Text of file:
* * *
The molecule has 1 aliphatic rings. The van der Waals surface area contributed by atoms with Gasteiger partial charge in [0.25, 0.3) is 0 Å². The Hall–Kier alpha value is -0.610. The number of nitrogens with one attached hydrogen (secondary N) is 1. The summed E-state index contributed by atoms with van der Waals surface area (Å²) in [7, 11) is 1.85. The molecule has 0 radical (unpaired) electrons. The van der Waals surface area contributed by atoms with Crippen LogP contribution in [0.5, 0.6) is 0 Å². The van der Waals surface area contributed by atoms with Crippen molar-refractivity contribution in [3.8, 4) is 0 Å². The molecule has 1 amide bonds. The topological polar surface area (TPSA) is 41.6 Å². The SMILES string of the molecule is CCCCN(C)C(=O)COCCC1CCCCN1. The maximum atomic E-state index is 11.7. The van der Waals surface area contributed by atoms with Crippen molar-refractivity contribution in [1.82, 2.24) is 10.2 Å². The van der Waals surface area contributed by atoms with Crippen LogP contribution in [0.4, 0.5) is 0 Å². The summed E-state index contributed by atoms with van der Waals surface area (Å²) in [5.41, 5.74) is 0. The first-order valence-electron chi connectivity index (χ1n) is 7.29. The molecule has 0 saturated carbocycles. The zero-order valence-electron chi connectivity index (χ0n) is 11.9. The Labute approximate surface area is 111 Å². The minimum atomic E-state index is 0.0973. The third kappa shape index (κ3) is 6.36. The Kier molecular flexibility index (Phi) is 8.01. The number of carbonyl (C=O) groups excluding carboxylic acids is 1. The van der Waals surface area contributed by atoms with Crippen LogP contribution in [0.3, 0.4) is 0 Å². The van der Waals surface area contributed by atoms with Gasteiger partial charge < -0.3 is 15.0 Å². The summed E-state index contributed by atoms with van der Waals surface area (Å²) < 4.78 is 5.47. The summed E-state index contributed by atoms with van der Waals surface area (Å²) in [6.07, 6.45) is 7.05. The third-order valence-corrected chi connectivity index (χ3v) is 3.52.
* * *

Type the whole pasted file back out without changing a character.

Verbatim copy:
The molecule has 1 aliphatic rings. The van der Waals surface area contributed by atoms with Gasteiger partial charge in [0.25, 0.3) is 0 Å². The Hall–Kier alpha value is -0.610. The number of nitrogens with one attached hydrogen (secondary N) is 1. The summed E-state index contributed by atoms with van der Waals surface area (Å²) in [7, 11) is 1.85. The molecule has 0 radical (unpaired) electrons. The van der Waals surface area contributed by atoms with Crippen LogP contribution in [0.5, 0.6) is 0 Å². The van der Waals surface area contributed by atoms with Crippen molar-refractivity contribution in [3.8, 4) is 0 Å². The molecule has 1 amide bonds. The topological polar surface area (TPSA) is 41.6 Å². The SMILES string of the molecule is CCCCN(C)C(=O)COCCC1CCCCN1. The maximum atomic E-state index is 11.7. The van der Waals surface area contributed by atoms with Crippen molar-refractivity contribution in [1.82, 2.24) is 10.2 Å². The van der Waals surface area contributed by atoms with Crippen LogP contribution in [0.4, 0.5) is 0 Å². The summed E-state index contributed by atoms with van der Waals surface area (Å²) in [5.41, 5.74) is 0. The first-order valence-electron chi connectivity index (χ1n) is 7.29. The molecule has 0 saturated carbocycles. The zero-order valence-electron chi connectivity index (χ0n) is 11.9. The Labute approximate surface area is 111 Å². The minimum atomic E-state index is 0.0973. The third kappa shape index (κ3) is 6.36. The Kier molecular flexibility index (Phi) is 8.01. The number of carbonyl (C=O) groups excluding carboxylic acids is 1. The van der Waals surface area contributed by atoms with Crippen LogP contribution in [0.3, 0.4) is 0 Å². The van der Waals surface area contributed by atoms with Gasteiger partial charge < -0.3 is 15.0 Å². The summed E-state index contributed by atoms with van der Waals surface area (Å²) < 4.78 is 5.47. The summed E-state index contributed by atoms with van der Waals surface area (Å²) in [6.07, 6.45) is 7.05. The third-order valence-corrected chi connectivity index (χ3v) is 3.52.